Non-Support of a Child

Parents have the legal obligation to give support to their children. Failure to provide support is considered a crime known as “criminal non-support of a child”.

Non-Support of a Child in the First Degree. N.Y. Pen. Law § 260.06

A person is guilty of non-support of a child in the first degree when being a parent, guardian or other person:

  •  He/she is legally charged with the care or custody of a child less than sixteen years old and refuses without lawful excuse to provide support; or
  •  He/she is obligated to make child support payments by an order of child support entered by a court of competent jurisdiction for a child less than eighteen years old and he/she refuses to provide it; and
  • He/she has previously been convicted in the preceding five years of a crime defined in section 260.05 of this article or a crime defined by the provisions of section 260.06.

Non-support of a child in the first degree is a class E felony.

Child support is the ongoing obligation for a periodic payment made directly or indirectly by an “obligor” (paying parent or payer) to an “obligee” (receiving party or recipient) for the financial care and support of children of a relationship or a possibly terminated marriage. The obligor is usually a non-custodial parent and the obligee is a custodial parent, caregiver or guardian, or a government agency. In the U.S., there is no gender requirement to child support.

Non-support of a child in the second degree. N.Y. Pen. Law § 260.05

A person is guilty of non-support of a child when being a parent, guardian or other person legally charged with the care or custody of a child less than sixteen years old:

  • he/she fails or refuses without lawful excuse to provide support, or
  • he/she becomes unable to do so, when, though employable, he/she voluntarily terminates his/her employment, voluntarily reduces his/her earning capacity, or fails to diligently seek employment;

Again, a person is guilty of non-support of a child when being a parent, guardian or other person obligated to make child support payments by an order of child support entered by a court of competent jurisdiction for a child less than eighteen years old,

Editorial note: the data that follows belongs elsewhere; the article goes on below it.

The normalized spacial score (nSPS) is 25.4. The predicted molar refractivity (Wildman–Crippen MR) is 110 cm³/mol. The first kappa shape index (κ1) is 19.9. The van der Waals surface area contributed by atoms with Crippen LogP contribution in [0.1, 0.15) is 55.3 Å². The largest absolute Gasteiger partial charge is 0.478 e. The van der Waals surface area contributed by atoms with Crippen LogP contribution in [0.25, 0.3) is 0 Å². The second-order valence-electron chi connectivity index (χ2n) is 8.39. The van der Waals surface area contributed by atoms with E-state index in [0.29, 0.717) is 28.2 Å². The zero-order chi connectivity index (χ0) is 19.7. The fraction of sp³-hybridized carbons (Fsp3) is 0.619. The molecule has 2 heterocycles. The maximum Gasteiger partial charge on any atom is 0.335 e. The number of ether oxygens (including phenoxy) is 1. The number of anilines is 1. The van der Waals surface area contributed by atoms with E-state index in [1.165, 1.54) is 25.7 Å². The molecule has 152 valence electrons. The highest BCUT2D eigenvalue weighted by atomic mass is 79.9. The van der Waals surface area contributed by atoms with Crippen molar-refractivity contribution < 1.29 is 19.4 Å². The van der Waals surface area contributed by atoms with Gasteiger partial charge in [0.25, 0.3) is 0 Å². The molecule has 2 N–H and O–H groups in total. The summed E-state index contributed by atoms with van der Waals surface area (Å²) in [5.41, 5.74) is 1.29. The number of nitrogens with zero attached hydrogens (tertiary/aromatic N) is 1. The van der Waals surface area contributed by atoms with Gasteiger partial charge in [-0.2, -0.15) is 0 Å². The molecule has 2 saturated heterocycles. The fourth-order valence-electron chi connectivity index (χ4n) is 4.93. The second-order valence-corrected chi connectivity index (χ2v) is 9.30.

• he/she knowingly fails or refuses without lawful excuse to provide support, or
  • he/she becomes unable to do so, when, though employable, he/she voluntarily terminates his/her employment, voluntarily reduces his/her earning capacity, or fails to diligently seek employment.

Non-support of a child in the second degree is a class A misdemeanor.

Every state in the United States has a child support enforcement (CSE) program. In New York State, child support enforcement services are provided by Child Support Enforcement Units (CSEU) and Support Collection Units (SCU) in every county and in New York City.

The CSE program began in 1975, when Congress passed Title IV-D of the Social Security Act. Title IV-D required every state to:

  1. Establish and maintain statewide child support enforcement laws,
  2. Provide procedures to establish paternity and to obtain court orders for child support,
  3. Collect and distribute child support payments, and
  4. Enforce child support orders when payments are not made.

A person who has physical custody of the children for more than half of the time can usually get child support from the other parent. Child support is ordered by the Family Court, or in the Supreme Court as part of a divorce case.

The court decides how much child support should be paid, looking at how much the non-custodial parent gains. The court subtracts expenses, such as social security taxes and child support for other children. This number is the total gross income minus specific deductions, called “adjusted gross income”. The number is multiplied by a percentage, depending on the number of children, as follows: 17% one child, 25% two children, 29% three children, 31% four children, 35%, five or more children.

If you’re facing criminal charges of Non-Support of a Child, you should contact an experienced criminal defense lawyer. Non-Support of a Child is a serious crimes under New York law and the seriousness is reflected in the penalties, which includes jail time.